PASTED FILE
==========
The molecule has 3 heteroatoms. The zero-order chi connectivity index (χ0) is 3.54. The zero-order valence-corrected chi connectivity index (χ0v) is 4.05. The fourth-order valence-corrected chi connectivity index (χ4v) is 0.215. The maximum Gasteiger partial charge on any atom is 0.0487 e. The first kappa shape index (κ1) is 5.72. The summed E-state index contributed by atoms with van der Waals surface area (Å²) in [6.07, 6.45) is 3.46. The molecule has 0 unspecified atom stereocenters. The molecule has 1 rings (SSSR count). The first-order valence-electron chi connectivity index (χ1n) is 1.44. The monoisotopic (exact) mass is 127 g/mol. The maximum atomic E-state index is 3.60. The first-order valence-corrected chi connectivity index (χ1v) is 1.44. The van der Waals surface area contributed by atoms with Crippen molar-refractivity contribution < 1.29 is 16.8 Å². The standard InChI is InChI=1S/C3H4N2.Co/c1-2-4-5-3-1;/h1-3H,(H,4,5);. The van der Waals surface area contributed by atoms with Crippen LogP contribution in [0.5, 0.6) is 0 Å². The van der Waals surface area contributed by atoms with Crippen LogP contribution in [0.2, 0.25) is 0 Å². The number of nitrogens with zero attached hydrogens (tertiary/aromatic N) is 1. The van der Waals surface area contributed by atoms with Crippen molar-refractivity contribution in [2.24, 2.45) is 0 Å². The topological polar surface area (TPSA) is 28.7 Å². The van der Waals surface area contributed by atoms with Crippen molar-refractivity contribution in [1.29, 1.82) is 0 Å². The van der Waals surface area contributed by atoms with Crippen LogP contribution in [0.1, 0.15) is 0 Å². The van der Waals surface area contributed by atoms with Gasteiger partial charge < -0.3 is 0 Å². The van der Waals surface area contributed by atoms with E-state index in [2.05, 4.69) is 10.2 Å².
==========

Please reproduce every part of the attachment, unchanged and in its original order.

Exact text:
The molecule has 3 heteroatoms. The zero-order chi connectivity index (χ0) is 3.54. The zero-order valence-corrected chi connectivity index (χ0v) is 4.05. The fourth-order valence-corrected chi connectivity index (χ4v) is 0.215. The maximum Gasteiger partial charge on any atom is 0.0487 e. The first kappa shape index (κ1) is 5.72. The summed E-state index contributed by atoms with van der Waals surface area (Å²) in [6.07, 6.45) is 3.46. The molecule has 0 unspecified atom stereocenters. The molecule has 1 rings (SSSR count). The first-order valence-electron chi connectivity index (χ1n) is 1.44. The monoisotopic (exact) mass is 127 g/mol. The maximum atomic E-state index is 3.60. The first-order valence-corrected chi connectivity index (χ1v) is 1.44. The van der Waals surface area contributed by atoms with Crippen molar-refractivity contribution < 1.29 is 16.8 Å². The standard InChI is InChI=1S/C3H4N2.Co/c1-2-4-5-3-1;/h1-3H,(H,4,5);. The van der Waals surface area contributed by atoms with Crippen LogP contribution in [0.5, 0.6) is 0 Å². The van der Waals surface area contributed by atoms with Crippen LogP contribution in [0.2, 0.25) is 0 Å². The number of nitrogens with zero attached hydrogens (tertiary/aromatic N) is 1. The van der Waals surface area contributed by atoms with Crippen molar-refractivity contribution in [2.24, 2.45) is 0 Å². The topological polar surface area (TPSA) is 28.7 Å². The van der Waals surface area contributed by atoms with Crippen molar-refractivity contribution in [1.29, 1.82) is 0 Å². The van der Waals surface area contributed by atoms with Crippen LogP contribution in [0.1, 0.15) is 0 Å². The van der Waals surface area contributed by atoms with Gasteiger partial charge < -0.3 is 0 Å². The van der Waals surface area contributed by atoms with E-state index in [2.05, 4.69) is 10.2 Å².